Halton residents are urged to protect themselves after mosquitoes tested positive for West Nile Virus (WNV) in the region.
The Regional Municipality of Halton reports that two batches of mosquitoes trapped this week in Oakville and one batch in Milton have tested positive for WNV.
“Halton is committed to reducing West Nile virus in our communities through education and preventative programs such as larviciding,” said Dr. Hamidah Meghani, Halton Region Medical Officer of Health, in a press release.
These are the first batches of WNV positive mosquitoes for Halton this year, the region says.
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The types of mosquitoes that transmit WNV to humans most commonly breed in urban areas such as bird baths, plant pots, old toys, tires and other locations that hold water.
“Until the hard frosts of fall set in,” Meghani said, “Halton residents should continue to protect themselves against mosquito bites and remove mosquito breeding sites.”
Residents can take the following steps to protect themselves:
- Cover up. Wear light-coloured, long-sleeved shirts and pants with tightly-woven fabric.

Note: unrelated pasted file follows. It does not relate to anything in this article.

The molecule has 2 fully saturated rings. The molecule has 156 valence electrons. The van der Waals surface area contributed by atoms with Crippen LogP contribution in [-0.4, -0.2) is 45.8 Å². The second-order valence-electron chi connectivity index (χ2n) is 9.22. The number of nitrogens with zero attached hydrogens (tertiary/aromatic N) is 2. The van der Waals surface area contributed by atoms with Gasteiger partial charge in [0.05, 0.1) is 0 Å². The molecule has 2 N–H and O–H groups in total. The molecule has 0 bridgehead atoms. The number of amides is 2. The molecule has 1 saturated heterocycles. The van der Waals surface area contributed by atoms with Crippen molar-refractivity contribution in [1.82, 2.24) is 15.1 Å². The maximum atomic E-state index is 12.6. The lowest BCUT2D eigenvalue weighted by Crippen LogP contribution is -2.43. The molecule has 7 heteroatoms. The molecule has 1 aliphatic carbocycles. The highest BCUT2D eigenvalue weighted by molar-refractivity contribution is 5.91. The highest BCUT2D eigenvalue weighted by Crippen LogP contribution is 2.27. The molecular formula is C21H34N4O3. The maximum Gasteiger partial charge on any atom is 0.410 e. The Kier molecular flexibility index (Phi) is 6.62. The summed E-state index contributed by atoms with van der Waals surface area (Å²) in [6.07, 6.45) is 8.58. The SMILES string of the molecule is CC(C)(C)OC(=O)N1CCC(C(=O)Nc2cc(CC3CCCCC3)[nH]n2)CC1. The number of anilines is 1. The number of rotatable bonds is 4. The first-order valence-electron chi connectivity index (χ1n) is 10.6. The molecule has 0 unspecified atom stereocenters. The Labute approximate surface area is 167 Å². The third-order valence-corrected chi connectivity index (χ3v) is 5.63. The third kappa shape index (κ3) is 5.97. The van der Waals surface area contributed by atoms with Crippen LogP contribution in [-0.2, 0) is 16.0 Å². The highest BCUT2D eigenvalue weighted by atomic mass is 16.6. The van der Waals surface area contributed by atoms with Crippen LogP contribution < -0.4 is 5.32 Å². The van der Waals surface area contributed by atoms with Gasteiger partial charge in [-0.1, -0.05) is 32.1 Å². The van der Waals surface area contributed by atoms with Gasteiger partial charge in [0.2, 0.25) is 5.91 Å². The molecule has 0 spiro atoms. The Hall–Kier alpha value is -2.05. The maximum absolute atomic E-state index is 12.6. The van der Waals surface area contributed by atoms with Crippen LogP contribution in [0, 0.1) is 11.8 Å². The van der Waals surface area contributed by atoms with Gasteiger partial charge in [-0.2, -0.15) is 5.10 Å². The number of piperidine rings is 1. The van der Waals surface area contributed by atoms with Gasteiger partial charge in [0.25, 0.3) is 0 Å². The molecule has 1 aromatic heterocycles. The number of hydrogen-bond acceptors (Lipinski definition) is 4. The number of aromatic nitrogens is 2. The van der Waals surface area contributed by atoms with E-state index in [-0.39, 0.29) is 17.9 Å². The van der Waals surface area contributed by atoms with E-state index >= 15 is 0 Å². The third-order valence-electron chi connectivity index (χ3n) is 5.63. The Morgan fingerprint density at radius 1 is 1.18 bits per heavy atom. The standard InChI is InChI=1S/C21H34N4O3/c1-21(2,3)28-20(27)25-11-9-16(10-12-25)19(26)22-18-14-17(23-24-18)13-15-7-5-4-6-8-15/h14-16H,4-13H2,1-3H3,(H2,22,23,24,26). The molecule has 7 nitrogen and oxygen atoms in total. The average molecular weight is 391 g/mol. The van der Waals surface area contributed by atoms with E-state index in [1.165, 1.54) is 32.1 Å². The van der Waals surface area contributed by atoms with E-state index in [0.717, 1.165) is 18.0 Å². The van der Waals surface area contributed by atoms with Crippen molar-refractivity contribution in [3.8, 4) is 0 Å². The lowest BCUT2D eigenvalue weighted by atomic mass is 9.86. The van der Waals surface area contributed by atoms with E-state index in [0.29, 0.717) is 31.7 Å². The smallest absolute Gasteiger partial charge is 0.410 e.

- Avoid being outdoors from early evening to morning when mosquitoes are most active and likely to bite, as well as at any time in shady, wooded areas.
- Reduce mosquito breeding sites around your home by getting rid of all water-filled containers and objects, where possible.
- Change the water in bird baths at least once per week.
- Use an approved insect repellent, such as one containing DEET or Icaridin.
- Make sure window and door screens are tight and without holes, cuts or other openings.
Four out of five people do not show any symptoms after they are bit while others see symptoms two to 15 days after being bitten by an infected mosquito, the Ontario Public Health website says.
Common symptoms include fever, headache, body aches, nausea, vomiting, the appearance of a rash on the chest, stomach or back.
Approximately one in 150 people will have serious symptoms that include high fever, severe headache, muscle weakness, stiff neck, confusion, tremors, numbness or a sudden sensitivity to light.
If you feel or suspect someone you know has been infected, you are urged to reach out to your family doctor or local health-care provider.